National news briefs: 1/4/14

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Storm, cold batter East

BOSTON -- A winter storm that swept across the Midwest this week blew through parts of Canada and the East on Friday, producing more than a foot of snow in spots, giving rise to gusty winds and leaving bone-chilling cold in its wake.

In the Northeast, the storm appeared to save the most snow for Massachusetts, where more than 13 inches fell in Boston and almost 2 feet fell to the north.

Weather associated with the storm was responsible for at least 13 deaths across the U.S. in the past few days.

Hundreds of schools closed in several states Friday because of the snow or cold, and sometimes both.

Nearly 1,900 flights were canceled nationwide Friday.

Rules for new wood stoves

WASHINGTON -- The Environmental Protection Agency moved Friday to curb emissions of particles and other gases from residential wood stoves and other wood-fired heaters built in 2015 or later, an effort to combat pollutants that can present a significant health hazard in parts of the country.

The proposed new rules would require manufacturers of wood stoves, wood pellet stoves, forced-air wood furnaces, wood boilers, fireplace inserts and masonry heaters to build a generation of devices that burn 80 percent more cleanly than current models. The rules would go into effect in 2015.

The new rules do not apply to wood heaters already in use or to residential fireplaces, backyard fire containers or fire pits used by campers and beachgoers. Nor do they apply to smokers, wood-fired barbecues or pizza ovens.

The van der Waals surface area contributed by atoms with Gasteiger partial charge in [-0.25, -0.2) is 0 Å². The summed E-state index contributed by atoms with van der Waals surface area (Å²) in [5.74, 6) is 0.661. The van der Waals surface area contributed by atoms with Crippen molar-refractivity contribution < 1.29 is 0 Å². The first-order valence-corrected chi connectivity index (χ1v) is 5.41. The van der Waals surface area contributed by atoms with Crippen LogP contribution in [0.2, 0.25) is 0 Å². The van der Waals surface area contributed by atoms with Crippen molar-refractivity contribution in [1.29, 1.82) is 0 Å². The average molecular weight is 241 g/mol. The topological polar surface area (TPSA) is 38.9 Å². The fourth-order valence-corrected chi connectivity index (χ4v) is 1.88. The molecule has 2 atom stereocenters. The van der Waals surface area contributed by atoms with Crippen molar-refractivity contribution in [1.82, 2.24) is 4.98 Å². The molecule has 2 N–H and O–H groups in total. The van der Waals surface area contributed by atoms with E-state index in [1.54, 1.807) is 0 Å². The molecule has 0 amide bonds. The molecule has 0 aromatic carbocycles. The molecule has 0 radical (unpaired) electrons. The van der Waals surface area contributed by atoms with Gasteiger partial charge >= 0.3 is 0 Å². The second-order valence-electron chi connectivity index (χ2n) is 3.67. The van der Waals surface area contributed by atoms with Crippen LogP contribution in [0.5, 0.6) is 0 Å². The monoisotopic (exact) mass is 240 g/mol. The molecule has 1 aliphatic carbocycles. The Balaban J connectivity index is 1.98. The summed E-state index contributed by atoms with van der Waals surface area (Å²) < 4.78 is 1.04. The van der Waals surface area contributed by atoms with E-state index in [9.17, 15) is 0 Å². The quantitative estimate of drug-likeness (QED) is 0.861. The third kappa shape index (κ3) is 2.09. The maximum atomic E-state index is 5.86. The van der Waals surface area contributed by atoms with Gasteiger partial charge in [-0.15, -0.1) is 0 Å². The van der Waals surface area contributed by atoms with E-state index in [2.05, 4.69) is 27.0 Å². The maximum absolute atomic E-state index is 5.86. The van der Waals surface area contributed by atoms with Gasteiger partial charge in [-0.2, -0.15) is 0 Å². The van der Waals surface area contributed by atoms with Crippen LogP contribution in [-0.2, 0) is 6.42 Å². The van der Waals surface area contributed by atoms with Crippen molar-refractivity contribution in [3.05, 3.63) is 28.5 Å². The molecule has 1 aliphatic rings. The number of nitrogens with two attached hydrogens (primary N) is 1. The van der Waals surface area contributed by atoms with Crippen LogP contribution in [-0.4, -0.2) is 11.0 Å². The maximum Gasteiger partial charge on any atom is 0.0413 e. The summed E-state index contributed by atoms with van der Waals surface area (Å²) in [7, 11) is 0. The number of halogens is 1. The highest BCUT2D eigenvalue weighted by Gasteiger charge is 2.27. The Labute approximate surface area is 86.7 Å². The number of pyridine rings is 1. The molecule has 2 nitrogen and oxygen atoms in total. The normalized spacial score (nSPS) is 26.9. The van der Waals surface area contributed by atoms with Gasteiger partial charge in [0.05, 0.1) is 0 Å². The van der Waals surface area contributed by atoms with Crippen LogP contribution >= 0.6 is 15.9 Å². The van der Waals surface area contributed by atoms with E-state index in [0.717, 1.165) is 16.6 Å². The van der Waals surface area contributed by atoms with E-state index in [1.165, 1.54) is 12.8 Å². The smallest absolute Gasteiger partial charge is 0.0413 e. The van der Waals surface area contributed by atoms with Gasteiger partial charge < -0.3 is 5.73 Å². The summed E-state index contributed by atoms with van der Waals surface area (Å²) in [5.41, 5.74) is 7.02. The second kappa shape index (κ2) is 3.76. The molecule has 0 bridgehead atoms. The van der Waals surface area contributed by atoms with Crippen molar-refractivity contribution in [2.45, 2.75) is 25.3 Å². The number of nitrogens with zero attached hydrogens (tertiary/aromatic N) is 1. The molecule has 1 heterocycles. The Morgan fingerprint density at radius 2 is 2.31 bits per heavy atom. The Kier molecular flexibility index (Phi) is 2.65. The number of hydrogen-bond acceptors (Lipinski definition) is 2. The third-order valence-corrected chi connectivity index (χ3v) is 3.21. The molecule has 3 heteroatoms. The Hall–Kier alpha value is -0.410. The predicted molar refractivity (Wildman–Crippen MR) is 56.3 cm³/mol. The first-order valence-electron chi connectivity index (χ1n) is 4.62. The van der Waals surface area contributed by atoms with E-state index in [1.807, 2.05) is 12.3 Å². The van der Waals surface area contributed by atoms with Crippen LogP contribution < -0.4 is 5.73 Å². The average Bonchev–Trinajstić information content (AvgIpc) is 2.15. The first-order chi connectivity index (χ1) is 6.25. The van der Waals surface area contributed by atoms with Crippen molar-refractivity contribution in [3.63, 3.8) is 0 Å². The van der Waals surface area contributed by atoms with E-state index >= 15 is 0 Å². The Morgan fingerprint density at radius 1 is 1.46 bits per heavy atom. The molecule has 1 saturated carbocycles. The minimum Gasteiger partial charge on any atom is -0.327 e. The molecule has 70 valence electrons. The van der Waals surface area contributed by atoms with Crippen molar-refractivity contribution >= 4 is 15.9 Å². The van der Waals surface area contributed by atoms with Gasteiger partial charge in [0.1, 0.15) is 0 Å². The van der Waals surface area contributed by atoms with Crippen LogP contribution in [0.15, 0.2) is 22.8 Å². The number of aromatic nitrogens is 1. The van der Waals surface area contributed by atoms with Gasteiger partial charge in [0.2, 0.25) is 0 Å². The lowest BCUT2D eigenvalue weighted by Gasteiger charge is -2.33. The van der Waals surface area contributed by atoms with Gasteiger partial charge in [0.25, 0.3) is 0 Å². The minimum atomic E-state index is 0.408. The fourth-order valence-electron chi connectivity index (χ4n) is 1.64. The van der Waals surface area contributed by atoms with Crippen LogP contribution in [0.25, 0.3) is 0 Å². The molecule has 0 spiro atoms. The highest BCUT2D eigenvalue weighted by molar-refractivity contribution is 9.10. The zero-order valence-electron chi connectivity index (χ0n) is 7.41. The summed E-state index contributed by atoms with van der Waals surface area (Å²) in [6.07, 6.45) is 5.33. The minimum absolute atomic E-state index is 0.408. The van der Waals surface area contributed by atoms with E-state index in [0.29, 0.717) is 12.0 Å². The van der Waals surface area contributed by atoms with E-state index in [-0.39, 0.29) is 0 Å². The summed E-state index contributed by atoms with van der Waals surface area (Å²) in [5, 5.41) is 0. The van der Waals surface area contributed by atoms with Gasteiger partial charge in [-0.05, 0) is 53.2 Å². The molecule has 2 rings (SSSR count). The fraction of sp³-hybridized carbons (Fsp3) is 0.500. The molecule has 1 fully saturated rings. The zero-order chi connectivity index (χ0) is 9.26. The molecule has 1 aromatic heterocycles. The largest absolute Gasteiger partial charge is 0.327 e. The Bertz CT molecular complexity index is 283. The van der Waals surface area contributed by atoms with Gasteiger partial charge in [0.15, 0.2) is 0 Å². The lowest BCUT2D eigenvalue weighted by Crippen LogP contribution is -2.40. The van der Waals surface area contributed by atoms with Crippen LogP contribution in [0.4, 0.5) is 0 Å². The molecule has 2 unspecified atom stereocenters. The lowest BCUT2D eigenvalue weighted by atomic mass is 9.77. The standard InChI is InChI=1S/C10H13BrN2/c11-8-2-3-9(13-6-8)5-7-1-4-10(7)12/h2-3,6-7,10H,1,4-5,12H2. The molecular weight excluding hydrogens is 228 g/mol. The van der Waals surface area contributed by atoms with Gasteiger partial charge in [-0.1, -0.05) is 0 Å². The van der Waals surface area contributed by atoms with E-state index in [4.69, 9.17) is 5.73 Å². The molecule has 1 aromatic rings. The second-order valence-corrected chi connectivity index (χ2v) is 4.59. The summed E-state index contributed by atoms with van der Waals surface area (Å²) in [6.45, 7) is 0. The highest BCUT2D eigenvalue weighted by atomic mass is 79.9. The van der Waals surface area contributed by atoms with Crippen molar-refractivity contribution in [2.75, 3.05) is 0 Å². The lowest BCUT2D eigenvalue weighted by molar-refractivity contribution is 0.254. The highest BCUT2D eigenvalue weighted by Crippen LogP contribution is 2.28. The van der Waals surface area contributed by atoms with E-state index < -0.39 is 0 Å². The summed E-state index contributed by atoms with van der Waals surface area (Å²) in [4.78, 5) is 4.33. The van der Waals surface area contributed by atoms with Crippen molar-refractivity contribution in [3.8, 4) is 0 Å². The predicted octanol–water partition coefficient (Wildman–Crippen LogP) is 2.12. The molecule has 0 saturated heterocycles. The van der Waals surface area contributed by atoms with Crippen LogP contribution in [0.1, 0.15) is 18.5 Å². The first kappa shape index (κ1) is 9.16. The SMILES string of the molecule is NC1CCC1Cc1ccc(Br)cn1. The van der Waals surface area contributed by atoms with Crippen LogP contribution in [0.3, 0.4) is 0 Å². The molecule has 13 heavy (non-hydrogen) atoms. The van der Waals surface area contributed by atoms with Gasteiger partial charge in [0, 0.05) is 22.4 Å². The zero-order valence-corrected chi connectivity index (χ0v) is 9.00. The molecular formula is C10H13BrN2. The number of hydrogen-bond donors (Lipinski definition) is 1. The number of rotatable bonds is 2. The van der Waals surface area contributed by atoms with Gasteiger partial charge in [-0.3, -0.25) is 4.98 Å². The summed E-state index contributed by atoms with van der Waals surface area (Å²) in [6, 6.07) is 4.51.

Catholic diocese paid bail

PHILADELPHIA -- Philadelphia's Roman Catholic archbishop, Charles J. Chaput, on Friday defended his decision to post bail for Monsignor William J. Lynn, saying it was reasonable and just for the archdiocese to help him.

Monsignor Lynn, 62, walked out of jail a free man on Friday following 18 months in prison for a child-endangerment conviction that was overturned by an appeals court last week.

Monsignor Lynn had been sentenced to three to six years in prison for his role in enabling priests to harm children.

Victims' rights groups and District Attorney Seth Williams have criticized the archdiocese for paying Rev. Lynn's bail.

Utah same-sex case

WASHINGTON -- Same-sex marriage advocates in Utah told the Supreme Court on Friday that the state has not shown there is a sufficient reason to stop the unions while it challenges a judge's ruling that the state's ban is unconstitutional.

Utah earlier this week asked the court to block U.S. District Judge Robert Shelby's Dec. 20 ruling that Utah's voter-approved 2004 constitutional amendment banning same-sex marriage violated federal guarantees of equal protection.

Union to vote on contract

SEATTLE -- Boeing machinists were scheduled to vote Friday night on a contract offer that would concede some pension and health care benefits in order to secure assembly of the company's new 777X airplane in Washington state.

Boeing has been exploring the prospect of building the 777X elsewhere, a move that could trigger a steady exodus of aerospace jobs from a region where Boeing was founded.

Local union officials, meanwhile, urged their 30,000 members to oppose the deal that members were voting on Friday, arguing that the proposal surrenders too much at a time of company profitability.


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